Balnaves Cabernet Merlot 2002

Over time I am coming to realise more and more that the cabernet sauvignon based wines of the Coonawarra region represent extremely good value, age well and are generally of a high average standard. I expect I will buy more and more of them for cellaring. Which brings me to today’s subject, the 2002 cabernet sauvignon merlot from Balnaves – a blend of 90.5% cabernet sauvignon and 9.5% merlot. In my humble opinion, blends are underrated in the Australian wine scene.

Perhaps in the case of cabernet merlot blends, this has been because they are often the “cheaper” of a producer’s wines, the “first” wine being a straight cabernet sauvignon. Perhaps it is because Australia seems to have struggled to produce good wines, at least over a period of time, based principally on the merlot grape. This latter point deserves a separate post. But returning to this wine, the blend works.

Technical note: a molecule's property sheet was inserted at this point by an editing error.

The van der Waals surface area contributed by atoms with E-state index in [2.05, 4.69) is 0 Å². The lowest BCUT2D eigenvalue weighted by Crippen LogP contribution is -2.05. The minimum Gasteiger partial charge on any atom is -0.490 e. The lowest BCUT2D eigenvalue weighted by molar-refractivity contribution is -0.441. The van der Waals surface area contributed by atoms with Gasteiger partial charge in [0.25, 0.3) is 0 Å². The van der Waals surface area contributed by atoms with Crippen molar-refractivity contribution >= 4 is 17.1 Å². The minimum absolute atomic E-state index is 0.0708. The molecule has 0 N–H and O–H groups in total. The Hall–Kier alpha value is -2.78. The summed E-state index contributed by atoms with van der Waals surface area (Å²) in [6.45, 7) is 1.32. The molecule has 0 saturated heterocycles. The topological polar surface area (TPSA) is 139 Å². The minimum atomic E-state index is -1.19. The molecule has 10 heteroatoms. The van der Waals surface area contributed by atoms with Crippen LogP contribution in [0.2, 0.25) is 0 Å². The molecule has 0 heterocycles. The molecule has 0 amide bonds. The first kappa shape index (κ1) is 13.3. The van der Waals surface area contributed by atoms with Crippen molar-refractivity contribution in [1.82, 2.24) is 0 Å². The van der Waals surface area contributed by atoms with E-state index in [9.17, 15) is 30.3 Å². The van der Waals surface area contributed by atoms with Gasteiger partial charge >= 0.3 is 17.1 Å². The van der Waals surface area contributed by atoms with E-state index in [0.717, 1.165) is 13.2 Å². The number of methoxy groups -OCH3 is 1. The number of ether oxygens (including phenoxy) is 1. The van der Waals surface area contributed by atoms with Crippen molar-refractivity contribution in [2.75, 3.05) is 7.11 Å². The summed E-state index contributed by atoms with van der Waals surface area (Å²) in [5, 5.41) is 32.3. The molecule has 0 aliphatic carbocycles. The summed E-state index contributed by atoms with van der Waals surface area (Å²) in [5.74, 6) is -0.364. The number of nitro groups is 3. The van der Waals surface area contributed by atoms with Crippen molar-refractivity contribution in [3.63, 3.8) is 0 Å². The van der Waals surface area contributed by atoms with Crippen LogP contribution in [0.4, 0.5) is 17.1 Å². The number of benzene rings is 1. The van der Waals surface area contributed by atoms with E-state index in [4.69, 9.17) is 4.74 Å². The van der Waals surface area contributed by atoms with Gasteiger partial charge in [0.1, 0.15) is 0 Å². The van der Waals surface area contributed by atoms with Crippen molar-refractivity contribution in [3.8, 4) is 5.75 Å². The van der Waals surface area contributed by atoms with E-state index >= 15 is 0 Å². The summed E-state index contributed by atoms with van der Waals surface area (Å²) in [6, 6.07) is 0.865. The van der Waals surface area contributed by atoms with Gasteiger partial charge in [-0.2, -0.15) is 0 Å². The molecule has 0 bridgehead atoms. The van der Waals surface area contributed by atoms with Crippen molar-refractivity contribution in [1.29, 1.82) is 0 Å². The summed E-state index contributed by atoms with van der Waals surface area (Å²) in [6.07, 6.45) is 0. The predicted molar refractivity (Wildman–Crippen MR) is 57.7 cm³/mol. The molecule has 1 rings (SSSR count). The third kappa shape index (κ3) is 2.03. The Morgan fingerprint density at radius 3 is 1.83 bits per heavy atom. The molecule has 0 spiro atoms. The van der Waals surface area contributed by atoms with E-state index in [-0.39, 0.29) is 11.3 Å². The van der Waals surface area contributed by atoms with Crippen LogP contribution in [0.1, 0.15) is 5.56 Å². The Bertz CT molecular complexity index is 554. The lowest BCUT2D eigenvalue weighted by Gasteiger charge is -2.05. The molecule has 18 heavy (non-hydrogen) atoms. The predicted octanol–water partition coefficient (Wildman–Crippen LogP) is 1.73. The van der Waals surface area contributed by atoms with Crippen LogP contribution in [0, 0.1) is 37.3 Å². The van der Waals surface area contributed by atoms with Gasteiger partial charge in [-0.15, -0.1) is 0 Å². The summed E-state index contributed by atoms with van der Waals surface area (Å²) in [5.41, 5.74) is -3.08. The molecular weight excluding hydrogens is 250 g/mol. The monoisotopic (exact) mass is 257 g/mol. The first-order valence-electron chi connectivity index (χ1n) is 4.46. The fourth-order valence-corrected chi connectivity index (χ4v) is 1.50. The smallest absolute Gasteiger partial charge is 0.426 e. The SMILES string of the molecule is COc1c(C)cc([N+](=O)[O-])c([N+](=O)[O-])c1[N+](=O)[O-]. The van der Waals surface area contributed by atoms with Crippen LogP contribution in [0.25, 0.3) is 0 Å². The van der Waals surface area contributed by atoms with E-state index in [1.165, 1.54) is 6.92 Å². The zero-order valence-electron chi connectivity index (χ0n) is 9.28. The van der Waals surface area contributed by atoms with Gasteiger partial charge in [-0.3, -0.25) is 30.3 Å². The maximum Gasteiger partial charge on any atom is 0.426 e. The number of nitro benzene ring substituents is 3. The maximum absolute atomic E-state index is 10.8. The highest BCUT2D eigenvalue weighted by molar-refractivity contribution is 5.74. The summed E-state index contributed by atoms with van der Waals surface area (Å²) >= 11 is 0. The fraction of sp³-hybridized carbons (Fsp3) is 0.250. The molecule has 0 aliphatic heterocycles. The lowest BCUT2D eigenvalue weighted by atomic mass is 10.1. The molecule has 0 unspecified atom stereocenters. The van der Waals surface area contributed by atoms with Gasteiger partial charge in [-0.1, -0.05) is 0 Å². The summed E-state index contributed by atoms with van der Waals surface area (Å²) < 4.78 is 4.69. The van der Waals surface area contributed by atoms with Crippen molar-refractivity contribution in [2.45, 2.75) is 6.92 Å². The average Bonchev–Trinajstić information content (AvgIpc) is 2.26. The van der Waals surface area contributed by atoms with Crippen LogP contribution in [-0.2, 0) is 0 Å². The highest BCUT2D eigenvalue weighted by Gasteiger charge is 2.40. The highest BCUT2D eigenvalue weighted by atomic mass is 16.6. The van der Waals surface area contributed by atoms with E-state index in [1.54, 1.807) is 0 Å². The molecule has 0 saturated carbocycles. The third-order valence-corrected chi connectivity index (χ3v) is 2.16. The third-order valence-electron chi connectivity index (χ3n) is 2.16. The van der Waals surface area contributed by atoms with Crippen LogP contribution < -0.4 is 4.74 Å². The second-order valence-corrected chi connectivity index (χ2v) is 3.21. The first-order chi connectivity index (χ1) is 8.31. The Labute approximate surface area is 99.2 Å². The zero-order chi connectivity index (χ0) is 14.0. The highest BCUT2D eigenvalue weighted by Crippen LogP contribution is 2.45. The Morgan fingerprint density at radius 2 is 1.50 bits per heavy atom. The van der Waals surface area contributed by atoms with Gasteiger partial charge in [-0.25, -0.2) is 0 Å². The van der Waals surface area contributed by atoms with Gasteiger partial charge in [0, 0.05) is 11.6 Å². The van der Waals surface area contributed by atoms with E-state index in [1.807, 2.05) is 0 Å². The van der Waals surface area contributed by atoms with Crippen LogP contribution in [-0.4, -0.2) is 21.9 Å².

A deep ruby in colour, the wine opens to an aroma of licorice, chocolate, a sprinkle of old tea leaves on the tail, and cloves. It is quite pungent. Black olives, cloves, black cherry and mostly resolved tannins make up the palate. The wine spent twelve months on French and American oak and was made by Pete Bissell. A lovely wine drinking well now. 88-89 points (very good)

Abv: 13.5%
Price: around $40
Vendors: try Cellarit
Website: Balnaves
Tasted: June 2012

3 thoughts on “Balnaves Cabernet Merlot 2002”

  1. I'm always interested to know why we don't see more true 'Bordeaux' blends, with PV and CF included. Interesting that at 8.5% the producer need not actually declare the merlot in this wine, tho I am sure – especially with Coonawarra Cabernet – that its inclusion is immediately obvious.


  2. It's a good question – presumably the local market likes (or perhaps most easily understands) single variety wines. I think the Yarra Valley used to make a few of the classic Bordeaux blend, and ditto for Coonawarra (in fact, I missed out on a few bottles of Bowen Estate the other day that used to make it years ago …). Petit verdot seems to ripen better in Australian regions, so that adds something too 😉


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